No 1: Les morts: Oraison Beati mortui qui in Domino moriuntur
No 2: La notte
No 3: Le triomphe funèbre du Tasse
Les morts was prompted by the death of Liszt’s only son Daniel at the age of twenty, and is constructed about an orison by the Abbé Felicité de Lamennais (1782–1854): the end of each stanza of both poem and music has the refrain ‘Blessed are the dead who die in the grace of Lord’, and towards the end the psalm ‘De Profundis’, the ‘Te Deum’ and the ‘Sanctus’ are quoted. By following the structure of the poem, Liszt evolves a highly original musical form. The sung text presents the Latin version of these famous lines; Lammenais’ poem is written out throughout the score above the first violin line, possibly with view to recitation, but more likely with a view to assisting the conductor to achieve the appropriate expression. The rhythm of the words is clearly reflected by that of the music.
They have also passed over this earth; they have gone down the river of Time; their voices were heard on its banks, and then nothing more was heard. Where are they? Who will tell us? Happy the dead that die in the Lord!
Whilst they were passing, a thousand vain shadows presented themselves to their sight; the world that Christ has cursed showed to them its grandeur, riches, voluptuousness; they saw it, and suddenly they only saw Eternity. Where are they? Who will tell us? Happy the dead that die in the Lord!
Like a light from ahigh a cross in the distance appeared to guide their course; but all did not behold it. Where are they? Who will tell us? Happy the dead that die in the Lord!
There were those that said: What is that stream that carries us away? Is there anything after this rapid voyage? We do not know, nobody knows. And as they said that, the laughing vanished. Where are they? Who will tell us? Happy the dead that die in the Lord!
There were also those who seemed to hearken, in a profound meditation, to an inward word; and then, with eye fixed on the setting sun, they sang all at once of an invisible dawn and of a day that never ends. Where are they? Who will tell us? Happy the dead that die in the Lord!
Swept away pell-mell, young and old, all disappeared like to the vessel chased by the storm.
One could sooner count the sands of the sea than the number of those that hastened to pass. Where are they? Who will tell us? Happy the dead that die in the Lord!
Those that saw them have said that there was a great sadness in their hearts: anguish upheaved their chest, as if tired of the work of living, lifting their eyes to Heaven, they wept. Where are they? Who will tell us? Happy the dead that die in the Lord!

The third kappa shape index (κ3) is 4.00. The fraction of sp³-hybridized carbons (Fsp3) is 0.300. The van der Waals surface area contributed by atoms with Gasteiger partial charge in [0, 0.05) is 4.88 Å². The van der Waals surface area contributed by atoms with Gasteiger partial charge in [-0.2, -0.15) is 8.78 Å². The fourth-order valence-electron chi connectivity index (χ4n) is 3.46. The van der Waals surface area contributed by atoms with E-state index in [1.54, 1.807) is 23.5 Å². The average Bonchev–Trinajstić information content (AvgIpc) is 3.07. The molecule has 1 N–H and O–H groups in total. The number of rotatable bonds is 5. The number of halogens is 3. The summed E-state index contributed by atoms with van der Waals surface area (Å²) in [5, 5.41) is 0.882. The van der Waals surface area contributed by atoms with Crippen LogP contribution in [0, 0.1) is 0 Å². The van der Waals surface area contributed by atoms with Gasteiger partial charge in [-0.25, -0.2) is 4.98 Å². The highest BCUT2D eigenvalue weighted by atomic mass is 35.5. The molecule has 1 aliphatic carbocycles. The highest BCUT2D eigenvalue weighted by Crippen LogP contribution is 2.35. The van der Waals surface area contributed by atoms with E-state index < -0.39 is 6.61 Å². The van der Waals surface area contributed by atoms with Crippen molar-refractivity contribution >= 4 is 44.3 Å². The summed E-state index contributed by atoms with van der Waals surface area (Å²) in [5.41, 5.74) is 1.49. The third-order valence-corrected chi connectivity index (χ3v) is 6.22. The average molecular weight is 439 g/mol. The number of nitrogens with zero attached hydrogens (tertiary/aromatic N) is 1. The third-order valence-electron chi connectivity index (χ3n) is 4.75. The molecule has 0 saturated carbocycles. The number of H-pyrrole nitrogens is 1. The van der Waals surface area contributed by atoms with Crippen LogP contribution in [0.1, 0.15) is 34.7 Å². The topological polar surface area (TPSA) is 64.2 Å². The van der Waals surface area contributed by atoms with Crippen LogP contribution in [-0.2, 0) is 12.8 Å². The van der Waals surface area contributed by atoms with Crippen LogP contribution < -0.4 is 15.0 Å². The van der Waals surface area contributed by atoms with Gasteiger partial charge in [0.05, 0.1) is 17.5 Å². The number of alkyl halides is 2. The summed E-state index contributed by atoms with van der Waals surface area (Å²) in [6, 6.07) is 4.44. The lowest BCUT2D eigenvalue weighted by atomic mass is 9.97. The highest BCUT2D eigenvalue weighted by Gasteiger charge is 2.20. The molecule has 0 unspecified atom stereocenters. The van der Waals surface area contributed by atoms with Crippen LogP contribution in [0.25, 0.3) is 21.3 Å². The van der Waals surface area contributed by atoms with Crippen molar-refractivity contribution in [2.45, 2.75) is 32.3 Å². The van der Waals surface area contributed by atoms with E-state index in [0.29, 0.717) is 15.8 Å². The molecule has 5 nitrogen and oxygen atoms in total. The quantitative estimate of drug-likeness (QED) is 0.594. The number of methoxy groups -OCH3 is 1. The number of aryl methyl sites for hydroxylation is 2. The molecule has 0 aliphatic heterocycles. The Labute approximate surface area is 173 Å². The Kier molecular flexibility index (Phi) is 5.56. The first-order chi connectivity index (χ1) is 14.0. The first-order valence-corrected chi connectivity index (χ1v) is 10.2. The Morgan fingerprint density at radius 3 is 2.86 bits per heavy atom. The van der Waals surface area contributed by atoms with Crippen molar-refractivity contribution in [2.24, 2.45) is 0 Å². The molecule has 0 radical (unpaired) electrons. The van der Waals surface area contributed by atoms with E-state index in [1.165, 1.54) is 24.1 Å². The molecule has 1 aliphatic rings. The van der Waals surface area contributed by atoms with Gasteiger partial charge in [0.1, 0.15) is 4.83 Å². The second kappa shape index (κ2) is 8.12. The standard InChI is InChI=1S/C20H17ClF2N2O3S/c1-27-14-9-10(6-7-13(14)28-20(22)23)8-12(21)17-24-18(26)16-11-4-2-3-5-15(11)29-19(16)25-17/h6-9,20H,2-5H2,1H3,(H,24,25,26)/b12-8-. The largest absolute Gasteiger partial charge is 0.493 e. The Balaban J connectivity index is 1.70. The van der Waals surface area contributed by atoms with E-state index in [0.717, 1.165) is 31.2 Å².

From the unknown places where the river loses itself two voices arise unceasingly: The one says: From the bottom of the abyss I have cried to Thee, Lord; Lord, listen to my wailing, lend ear to my prayer. If Thou searchest our iniquity, who will look well in Thy sight? But near Thee is mercy and unbounded redemption.
And the other: We praise Thee, O God! we bless Thee: holy, holy, holy is the Lord God of Armies! The earth and the heavens are filled with Thy glory.
And we also, we shall go whence those wailings or those songs of triumph come. Where shall we be? Who will tell us? Happy the dead that die in the Lord!
Felicité de Lamennais (1782–1854) (English translation by J Köttgen)
La notte was composed upon the death after childbirth of Liszt’s elder daughter Blandine, but its roots lie much earlier: in the second book of the Années de pèlerinage there is a piece, Il penseroso, inspired by a statue of Michelangelo’s of the same name, sculpted for the tomb of Lorenzo de Medici in the church of San Lorenzo in Florence. La notte develops this earlier work by composing a variation on it and inserting a very beautiful central episode whose opening phrase is overlaid with the words from Virgil’s Aeneid: ‘And dying he remembers fair Argos’—clearly motivated by Liszt’s own feeling that he would die far from his native Hungary, and the musical point is made by the wistful reminiscence of the Hungarian cadence so familiar to us from his Rhapsodies. The title was inspired by the poetic quatrain by Michelangelo which appears on his statue, and at the head of both Liszt works:
Grato m’è il sonno, e più l’esser di sasso.
Mentre che il danno e la vergogna dura.
Non veder, non sentir m’è gran ventura
Però non mi destar, deh’—parla basso!
I am happy for sleep, and more for being of stone.
For so long as injury and shame endure,
Not to see, not to hear are for me a great adventure.
Nevertheless, do not disturb me, eh!—speak low.
Le triomphe funèbre du Tasse is prefaced by a long quotation from Pierantonio Serassi’s account of Tasso’s funeral, at which all of those who had sought to vilify and persecute the poet during his lifetime turned up in their finery to lament his passing. Liszt certainly believed that his time too would not come until after his own death, and this piece can be seen as a self-portrait as much as it can a work honouring Tasso—the subject of an earlier symphonic poem first written as an overture to Goethe’s play Torquato Tasso. Although the Ode uses two themes from the symphonic poem it stands as a completely independent work, and like the other Odes is characterized by dignity and restraint, as well as extremely forward-looking chromaticism.
from notes by Leslie Howard © 2011